Building Construction and Fire

Building Construction and Fire

This is the ninth in a series of articles on building construction and its effect on fire fighting operations and planning.

The term “ordinary construction” describes an infinite variety of buildings. The chief common characteristic is that the walls are of masonry. Among the principal masonry construction terms we should be familiar with are:

Course: a horizontal line of masonry.

Stretcher course: bricks laid lengthwise.

Header course: bricks laid endwise, also called bond course.

Wythe: vertical section of a wall, one masonry unit thick.

Concrete masonry unit: a precast structural block made of cement, water, and aggregates. It may be hollow or solid.

Terra cotta: tiles made of clay and fine sand and fired in a kiln. Terra cotta is both structural (clay tiles) and decorative, such as for facings. Structural terra cotta has been replaced to a large extent by concrete block.

Rubble masonry: masonry composed of random stones.

Ashlar masonry: stone cut in rectangular units.

Solid masonry units: a unit whose net cross-sectional area in every plane parallel to the bearing surface is 75 percent or more of its gross cross-sectional area, measured in the same plane.

Hollow masonry units: a unit whose net cross-sectional area in every plane parallel to the bearing surface is less than 75 percent of its gross cross-sectional area, measured in the same plane.

Masonry trusses eliminate the need for header bricks and make it impossible to tell a solid from a veneer wall.

Solid masonry walls: walls built of masonry units (either solid or hollow units) laid contiguously, with the joints filled with mortar.

Hollow masonry walls: walls built with two wythes of masonry with an air space between; the wythes are tied together (bonded) with masonry.

Cavity walls: hollow walls in which the wythes are tied together with steel ties or masonry trusses.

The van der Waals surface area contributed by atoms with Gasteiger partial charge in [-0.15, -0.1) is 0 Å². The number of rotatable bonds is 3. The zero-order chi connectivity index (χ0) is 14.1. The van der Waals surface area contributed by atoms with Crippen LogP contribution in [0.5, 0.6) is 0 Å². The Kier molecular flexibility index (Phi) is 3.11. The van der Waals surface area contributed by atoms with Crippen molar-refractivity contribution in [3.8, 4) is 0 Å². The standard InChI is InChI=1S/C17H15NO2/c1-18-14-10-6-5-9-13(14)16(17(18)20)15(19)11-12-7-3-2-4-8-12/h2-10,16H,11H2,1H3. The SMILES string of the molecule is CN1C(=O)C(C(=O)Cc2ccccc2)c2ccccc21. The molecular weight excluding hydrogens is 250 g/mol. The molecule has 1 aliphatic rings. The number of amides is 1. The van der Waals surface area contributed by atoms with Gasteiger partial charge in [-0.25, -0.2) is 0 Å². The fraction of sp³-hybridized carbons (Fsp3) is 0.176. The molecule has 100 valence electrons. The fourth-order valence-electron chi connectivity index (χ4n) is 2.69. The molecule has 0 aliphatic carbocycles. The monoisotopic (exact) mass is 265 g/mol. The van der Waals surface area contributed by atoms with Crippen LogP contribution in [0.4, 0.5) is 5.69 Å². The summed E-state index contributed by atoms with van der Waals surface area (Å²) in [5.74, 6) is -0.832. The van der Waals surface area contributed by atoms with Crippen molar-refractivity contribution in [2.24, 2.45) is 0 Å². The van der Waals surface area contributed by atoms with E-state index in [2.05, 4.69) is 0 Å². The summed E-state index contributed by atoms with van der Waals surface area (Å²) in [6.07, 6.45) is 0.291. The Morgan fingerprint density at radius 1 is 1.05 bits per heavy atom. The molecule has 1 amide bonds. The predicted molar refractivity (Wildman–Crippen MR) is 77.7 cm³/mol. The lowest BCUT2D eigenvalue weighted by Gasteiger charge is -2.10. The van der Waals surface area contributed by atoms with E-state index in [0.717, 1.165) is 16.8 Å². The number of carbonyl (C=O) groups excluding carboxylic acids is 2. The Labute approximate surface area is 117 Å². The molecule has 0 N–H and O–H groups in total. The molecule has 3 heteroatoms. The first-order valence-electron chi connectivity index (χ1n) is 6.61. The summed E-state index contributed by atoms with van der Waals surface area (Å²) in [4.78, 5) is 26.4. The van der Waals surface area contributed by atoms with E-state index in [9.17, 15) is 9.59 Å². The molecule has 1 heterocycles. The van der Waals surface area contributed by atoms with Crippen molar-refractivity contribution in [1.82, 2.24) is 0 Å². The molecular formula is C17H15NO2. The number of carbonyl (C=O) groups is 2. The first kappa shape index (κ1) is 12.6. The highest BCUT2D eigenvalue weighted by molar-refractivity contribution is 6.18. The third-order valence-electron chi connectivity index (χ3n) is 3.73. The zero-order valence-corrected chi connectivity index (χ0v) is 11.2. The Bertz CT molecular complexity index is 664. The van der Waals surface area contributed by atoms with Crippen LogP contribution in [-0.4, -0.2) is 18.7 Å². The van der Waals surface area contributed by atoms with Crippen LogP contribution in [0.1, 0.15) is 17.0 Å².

Hollow and cavity walls are used to limit rain penetration. Though there are no observed cases to demonstrate, it is at least possible that carbon monoxide from a fire could accumulate in the hollow space and explode disastrously. In the New London, Texas, school disaster on March 18, 1937, that killed 294 persons, unodorized natural gas accumulated in the voids in a masonry wall.

Plastic insulation used

It is becoming an accepted practice to place sheet plastic, or foamed-inplace plastic, insulation in hollow walls. The plastics used are of varying degrees of ignitability. Burning plastic produces large quantities of smoke. If the source of smoke cannot be found, it would be wise to check for plastic insulation in the walls.

Veneer wall: a wythe of masonry attached to the masonry bearing wall but not carrying any load but its own weight.

Composite wall: a wall of two different masonry materials, such as brick and concrete block, designed to react as one under load.

In recent years, the composite wall, using concrete block to the maximum to save on brick and labor, has been developed. When such walls were first developed, the conventional system of bonding the wall together by inserting brick headers according to various design practices was used.

Masonry wire truss

The common practice was to provide a row of headers every seventh course. Uneven settlement often caused the header bricks to crack. Therefore, the masonry wire truss was developed. This wire truss is bedded into the mortar in specified courses. As a result, the header course is no longer necessary and the appearance of a masonry bearing wall may be no different from that of a veneer wall (all stretchers).

In some veneer walls, bats (half bricks) were inserted to give the appearance of a bonded wall. Thus, it is impossible to tell a bearing wall from a veneer wall by external appearance alone.

Masonry walls are sometimes braced by masonry columns incorporated into the walls and called piers, buttresses and columns. These may be built inside or outside the building. Where visible, they tell us where the wall is strongest, often where the concentrated loads are applied, and where not to attempt to breach the wall.

Cross wall: Any wall at right angles to the wall in question. Such a wall also provides support.

Flying buttress: a masonry pier at a distance from the wall and connected to it. Such buttresses resist the outward thrust of arches. They are used in Gothic architecture.

Masonry height limited

There is an inherent limit to the height of masonry buildings. It is the necessity for increasing the thickness of the wall in relation to the height of the building. The usual rule is that the solid masonry walls shall be 12 inches thick for the uppermost 35 feet of height and increase 4 inches in thickness for each additional 35 feet or less in height. Hollow masonry walls are more restricted in height. Solid walls reinforced by masonry cross walls or piers can be thinner.